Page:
The Department of Classics at Florida State University first began archaeological excavation and research at Cetamura del Chianti, on the property of the Badia a Coltibuono (Gaiole), in 1973. Alternating periods of excavation and laboratory research have made clear that the site has multiple phases of Etruscan settlement: Archaic (6th century BCE), Middle (late 4th century BCE) and Late (3rd-1st centuries BCE). Excavation has also revealed the presence of baths in the Early Roman Empire. In the Middle Ages, the site was referred to as Civitamura, "Walled City," perhaps in reference to walls of the sanctuary area that were still visible. There is also documentation of a medieval castrum, or fortified village, at the site in the 12th century. For fuller detail, see the Cetamura website at FastiOnline: http://www.fastionline.org/micro_view.php?item_key=fst_cd&fst_cd=AIAC_1040.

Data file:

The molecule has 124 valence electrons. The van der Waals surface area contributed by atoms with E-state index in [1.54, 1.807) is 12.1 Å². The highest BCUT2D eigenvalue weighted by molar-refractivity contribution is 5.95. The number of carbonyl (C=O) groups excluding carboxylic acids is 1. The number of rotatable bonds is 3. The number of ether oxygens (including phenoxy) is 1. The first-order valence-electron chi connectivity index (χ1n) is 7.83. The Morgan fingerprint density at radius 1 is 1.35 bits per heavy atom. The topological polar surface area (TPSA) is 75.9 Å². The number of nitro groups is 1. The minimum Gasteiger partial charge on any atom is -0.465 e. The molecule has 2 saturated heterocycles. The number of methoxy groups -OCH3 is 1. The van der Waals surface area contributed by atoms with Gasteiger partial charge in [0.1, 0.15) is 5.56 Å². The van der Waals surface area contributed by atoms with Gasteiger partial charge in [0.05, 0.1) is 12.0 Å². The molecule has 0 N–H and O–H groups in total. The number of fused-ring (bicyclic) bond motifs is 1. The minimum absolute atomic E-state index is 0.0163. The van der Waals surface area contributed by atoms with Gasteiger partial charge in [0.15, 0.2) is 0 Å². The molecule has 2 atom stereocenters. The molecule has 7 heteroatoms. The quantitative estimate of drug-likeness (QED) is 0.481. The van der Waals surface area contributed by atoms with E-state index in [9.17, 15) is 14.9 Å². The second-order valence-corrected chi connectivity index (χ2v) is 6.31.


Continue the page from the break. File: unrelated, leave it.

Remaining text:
The work continues under the direction of Nancy T. de Grummond, M. Lynette Thompson Distinguished Research Professor of Classics. The present mission of the project is the expanded study and publication of the results obtained thus far, in particular in regard to an Etruscan artisans' quarter and sanctuary of the 2nd century BCEarose i (Zone II of the site; see Recent Results), and continued excavation in a well in the center of Zone I, yielding evidence of the Roman and Etruscan habitation of the site. Research opportunities are available for undergraduate and graduate students.
An annual field school takes place in May-June of each year. For further details see http://international.fsu.edu/Types/College/Italy/Cetamura/Archaeology.aspx